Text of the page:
My wife and I are part-timers in Fern Valley. We have owned the property for close to 21 years and enjoy our visits there, roughly 50-plus days per year. We wish we could stay more often. And to be very honest, we opt to avoid the inclement weather full-timers must endure.
But, as it would happen, the most inclement weather often occurs in winter and Christmas time when our extended family visits. This year, we experienced a wind storm and subsequent 48-hour power outage, a jolting earthquake and an estimated 16 inches of snow. We are resilient and muddled through the events. When the snowfall was light and the power was out, we did manage to venture into town for brunch and supplies, since cooking was difficult.
The worst part was our experience with the snowplow. We know there must be some law or ordinance that requires the county to keep the road open for emergency vehicles. However, the resultant mounds of snow the plow pushes into driveways precludes anyone from using their own vehicles to exit in an emergency or other necessary trips, like going to work.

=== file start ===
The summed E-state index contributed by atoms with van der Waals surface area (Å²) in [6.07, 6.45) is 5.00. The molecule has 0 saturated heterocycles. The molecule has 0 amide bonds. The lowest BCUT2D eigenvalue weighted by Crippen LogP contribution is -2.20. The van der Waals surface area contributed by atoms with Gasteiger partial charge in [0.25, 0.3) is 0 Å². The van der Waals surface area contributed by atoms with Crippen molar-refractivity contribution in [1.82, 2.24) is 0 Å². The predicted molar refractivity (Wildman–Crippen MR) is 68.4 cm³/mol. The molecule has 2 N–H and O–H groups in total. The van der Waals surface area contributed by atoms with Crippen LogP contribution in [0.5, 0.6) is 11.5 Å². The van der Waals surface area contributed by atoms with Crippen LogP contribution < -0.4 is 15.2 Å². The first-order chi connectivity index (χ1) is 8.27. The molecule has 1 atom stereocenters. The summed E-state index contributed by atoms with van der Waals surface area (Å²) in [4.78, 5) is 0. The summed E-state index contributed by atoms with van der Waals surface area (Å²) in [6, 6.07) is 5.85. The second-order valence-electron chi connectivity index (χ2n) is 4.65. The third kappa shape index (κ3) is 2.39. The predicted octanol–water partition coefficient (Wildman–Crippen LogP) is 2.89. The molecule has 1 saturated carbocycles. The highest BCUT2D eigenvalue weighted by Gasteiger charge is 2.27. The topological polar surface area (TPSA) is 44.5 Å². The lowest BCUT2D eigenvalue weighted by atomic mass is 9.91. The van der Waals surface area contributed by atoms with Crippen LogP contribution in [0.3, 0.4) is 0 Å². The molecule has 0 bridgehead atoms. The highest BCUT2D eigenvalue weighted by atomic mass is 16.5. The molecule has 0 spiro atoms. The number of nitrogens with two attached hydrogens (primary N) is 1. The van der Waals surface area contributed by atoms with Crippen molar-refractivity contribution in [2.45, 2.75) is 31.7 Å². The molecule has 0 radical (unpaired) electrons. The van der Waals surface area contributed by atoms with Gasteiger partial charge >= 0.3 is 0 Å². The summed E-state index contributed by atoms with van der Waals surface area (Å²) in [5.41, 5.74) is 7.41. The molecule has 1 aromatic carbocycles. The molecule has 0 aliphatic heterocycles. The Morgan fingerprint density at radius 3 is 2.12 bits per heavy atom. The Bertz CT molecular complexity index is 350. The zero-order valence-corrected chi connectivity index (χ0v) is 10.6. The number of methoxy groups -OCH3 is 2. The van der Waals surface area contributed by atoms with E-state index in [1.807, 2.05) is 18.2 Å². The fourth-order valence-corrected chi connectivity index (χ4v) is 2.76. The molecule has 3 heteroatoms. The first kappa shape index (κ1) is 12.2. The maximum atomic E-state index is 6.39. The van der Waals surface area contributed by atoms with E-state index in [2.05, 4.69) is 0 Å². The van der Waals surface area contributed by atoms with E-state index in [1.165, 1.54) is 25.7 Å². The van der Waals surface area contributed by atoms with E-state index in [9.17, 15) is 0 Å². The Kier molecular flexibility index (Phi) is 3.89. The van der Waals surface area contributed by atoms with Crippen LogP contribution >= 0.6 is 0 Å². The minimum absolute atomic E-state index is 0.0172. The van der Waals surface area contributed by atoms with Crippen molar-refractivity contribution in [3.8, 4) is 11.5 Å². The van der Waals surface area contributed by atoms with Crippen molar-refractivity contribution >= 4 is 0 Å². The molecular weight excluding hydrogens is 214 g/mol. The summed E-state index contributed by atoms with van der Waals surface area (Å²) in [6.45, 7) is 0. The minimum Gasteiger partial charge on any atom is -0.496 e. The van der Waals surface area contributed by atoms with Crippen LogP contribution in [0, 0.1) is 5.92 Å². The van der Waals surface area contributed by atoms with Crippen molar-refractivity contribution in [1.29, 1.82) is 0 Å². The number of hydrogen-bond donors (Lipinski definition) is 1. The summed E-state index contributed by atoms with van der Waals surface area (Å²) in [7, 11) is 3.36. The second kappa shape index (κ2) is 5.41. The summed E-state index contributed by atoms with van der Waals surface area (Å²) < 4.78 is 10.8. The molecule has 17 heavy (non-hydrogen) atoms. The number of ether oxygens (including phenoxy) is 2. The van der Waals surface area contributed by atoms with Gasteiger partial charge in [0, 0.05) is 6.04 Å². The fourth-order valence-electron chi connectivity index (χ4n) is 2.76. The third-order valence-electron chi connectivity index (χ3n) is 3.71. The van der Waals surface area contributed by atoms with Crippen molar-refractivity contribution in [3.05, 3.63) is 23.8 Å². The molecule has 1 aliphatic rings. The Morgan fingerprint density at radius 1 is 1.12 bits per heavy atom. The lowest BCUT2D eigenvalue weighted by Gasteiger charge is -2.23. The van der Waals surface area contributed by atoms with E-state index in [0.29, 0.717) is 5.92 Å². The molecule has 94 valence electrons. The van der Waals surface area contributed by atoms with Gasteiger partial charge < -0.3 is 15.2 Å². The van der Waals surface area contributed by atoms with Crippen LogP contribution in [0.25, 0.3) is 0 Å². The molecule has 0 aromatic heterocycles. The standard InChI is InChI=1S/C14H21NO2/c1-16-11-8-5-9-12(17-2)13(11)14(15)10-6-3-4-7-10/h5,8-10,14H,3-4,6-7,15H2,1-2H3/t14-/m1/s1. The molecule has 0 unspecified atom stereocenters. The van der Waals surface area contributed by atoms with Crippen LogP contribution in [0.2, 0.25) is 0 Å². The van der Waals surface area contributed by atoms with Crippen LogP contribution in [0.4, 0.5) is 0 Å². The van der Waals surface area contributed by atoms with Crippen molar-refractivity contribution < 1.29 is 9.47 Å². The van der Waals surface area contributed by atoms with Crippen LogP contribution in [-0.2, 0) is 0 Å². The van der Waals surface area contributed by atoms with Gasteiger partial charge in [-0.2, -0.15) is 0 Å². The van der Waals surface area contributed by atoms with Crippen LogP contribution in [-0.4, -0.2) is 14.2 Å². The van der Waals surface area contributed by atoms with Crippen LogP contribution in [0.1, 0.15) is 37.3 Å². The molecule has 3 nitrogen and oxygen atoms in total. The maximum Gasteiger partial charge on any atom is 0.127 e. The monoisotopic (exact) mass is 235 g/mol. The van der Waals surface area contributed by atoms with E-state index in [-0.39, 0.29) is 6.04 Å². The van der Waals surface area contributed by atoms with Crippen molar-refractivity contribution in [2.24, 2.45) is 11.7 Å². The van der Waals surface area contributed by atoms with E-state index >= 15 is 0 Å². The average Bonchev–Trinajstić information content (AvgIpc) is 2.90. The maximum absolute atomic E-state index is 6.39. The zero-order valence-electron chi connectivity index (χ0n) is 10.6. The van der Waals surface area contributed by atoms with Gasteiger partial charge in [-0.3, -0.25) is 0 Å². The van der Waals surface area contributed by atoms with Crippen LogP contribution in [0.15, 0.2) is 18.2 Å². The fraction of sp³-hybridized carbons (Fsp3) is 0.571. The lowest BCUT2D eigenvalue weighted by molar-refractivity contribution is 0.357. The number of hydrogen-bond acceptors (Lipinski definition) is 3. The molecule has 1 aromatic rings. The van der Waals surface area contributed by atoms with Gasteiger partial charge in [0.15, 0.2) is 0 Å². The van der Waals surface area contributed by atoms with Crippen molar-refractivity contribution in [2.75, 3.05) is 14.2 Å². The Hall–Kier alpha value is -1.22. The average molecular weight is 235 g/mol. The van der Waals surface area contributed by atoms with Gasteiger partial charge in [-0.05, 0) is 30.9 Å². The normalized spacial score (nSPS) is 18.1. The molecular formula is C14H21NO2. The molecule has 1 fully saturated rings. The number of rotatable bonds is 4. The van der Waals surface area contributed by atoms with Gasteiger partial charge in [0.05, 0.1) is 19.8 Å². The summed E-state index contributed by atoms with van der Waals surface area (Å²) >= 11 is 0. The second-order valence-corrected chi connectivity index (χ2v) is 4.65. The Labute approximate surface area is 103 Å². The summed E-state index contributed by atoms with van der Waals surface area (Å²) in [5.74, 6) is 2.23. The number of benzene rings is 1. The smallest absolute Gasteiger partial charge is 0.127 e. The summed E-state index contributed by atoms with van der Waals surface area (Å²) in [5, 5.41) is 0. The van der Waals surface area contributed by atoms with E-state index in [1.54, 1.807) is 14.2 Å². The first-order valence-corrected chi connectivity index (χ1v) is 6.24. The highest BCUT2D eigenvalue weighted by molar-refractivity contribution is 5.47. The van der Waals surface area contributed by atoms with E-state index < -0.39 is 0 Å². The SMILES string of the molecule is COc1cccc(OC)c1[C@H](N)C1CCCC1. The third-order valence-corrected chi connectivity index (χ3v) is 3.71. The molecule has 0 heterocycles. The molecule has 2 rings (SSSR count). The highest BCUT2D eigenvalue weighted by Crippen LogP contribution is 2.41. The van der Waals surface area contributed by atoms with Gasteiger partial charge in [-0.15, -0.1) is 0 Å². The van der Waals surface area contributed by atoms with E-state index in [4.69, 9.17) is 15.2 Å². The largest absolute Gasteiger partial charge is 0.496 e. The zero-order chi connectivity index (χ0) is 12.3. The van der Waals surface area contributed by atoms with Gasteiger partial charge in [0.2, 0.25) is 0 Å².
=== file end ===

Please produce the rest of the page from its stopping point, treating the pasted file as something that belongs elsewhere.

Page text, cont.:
I shoveled out my driveway entrance at least three times, maybe four. The last one was the worst. The snowplow deposited snow and “ice boulders” 2 feet in breadth and at least 10 to 12 feet in width back from the edge of the road, one landing on our car, denting the bumper.
Thank goodness for vinyl bumpers; the dent was easily repaired. Another two to three hours of shoveling were required.
I suppose one of the answers is to hire some folk to help us dig out, but when the snowplow comes in the middle of the night and fills the driveway apron, how would we find someone to come and dig us out, presuming we would need to exit the premises?
Pity the renters arriving across the street the day we left. They are faced with a 6-foot mound of snow and ice, and relegated to parking on the roadway. Maybe they will park in our cleared driveway apron.
I know it is trite to say, but there must be a better way in which the county could adjust the plowing to keep driveways reasonably clear.
Ron and Kathy Beaufort